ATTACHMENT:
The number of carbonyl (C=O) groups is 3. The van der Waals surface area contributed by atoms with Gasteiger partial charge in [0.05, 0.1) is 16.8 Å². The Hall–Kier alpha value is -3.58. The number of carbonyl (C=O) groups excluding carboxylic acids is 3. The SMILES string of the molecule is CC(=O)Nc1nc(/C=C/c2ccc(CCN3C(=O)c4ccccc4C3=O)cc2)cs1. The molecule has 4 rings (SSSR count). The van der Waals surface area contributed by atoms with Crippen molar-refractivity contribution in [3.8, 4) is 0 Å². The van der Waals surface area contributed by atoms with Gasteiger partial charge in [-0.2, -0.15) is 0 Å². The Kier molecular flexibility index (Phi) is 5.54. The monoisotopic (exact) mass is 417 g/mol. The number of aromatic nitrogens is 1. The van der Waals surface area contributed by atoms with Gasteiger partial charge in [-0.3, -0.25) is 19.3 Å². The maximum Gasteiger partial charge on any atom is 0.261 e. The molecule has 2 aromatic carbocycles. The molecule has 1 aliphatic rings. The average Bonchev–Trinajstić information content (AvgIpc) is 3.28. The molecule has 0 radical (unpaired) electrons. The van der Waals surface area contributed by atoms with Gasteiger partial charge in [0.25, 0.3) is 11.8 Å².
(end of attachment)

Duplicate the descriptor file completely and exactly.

The number of carbonyl (C=O) groups is 3. The van der Waals surface area contributed by atoms with Gasteiger partial charge in [0.05, 0.1) is 16.8 Å². The Hall–Kier alpha value is -3.58. The number of carbonyl (C=O) groups excluding carboxylic acids is 3. The SMILES string of the molecule is CC(=O)Nc1nc(/C=C/c2ccc(CCN3C(=O)c4ccccc4C3=O)cc2)cs1. The molecule has 4 rings (SSSR count). The van der Waals surface area contributed by atoms with Crippen molar-refractivity contribution in [3.8, 4) is 0 Å². The van der Waals surface area contributed by atoms with Gasteiger partial charge in [-0.2, -0.15) is 0 Å². The Kier molecular flexibility index (Phi) is 5.54. The monoisotopic (exact) mass is 417 g/mol. The number of aromatic nitrogens is 1. The van der Waals surface area contributed by atoms with Gasteiger partial charge in [-0.3, -0.25) is 19.3 Å². The maximum Gasteiger partial charge on any atom is 0.261 e. The molecule has 2 aromatic carbocycles. The molecule has 1 aliphatic rings. The average Bonchev–Trinajstić information content (AvgIpc) is 3.28. The molecule has 0 radical (unpaired) electrons. The van der Waals surface area contributed by atoms with Gasteiger partial charge in [0.25, 0.3) is 11.8 Å².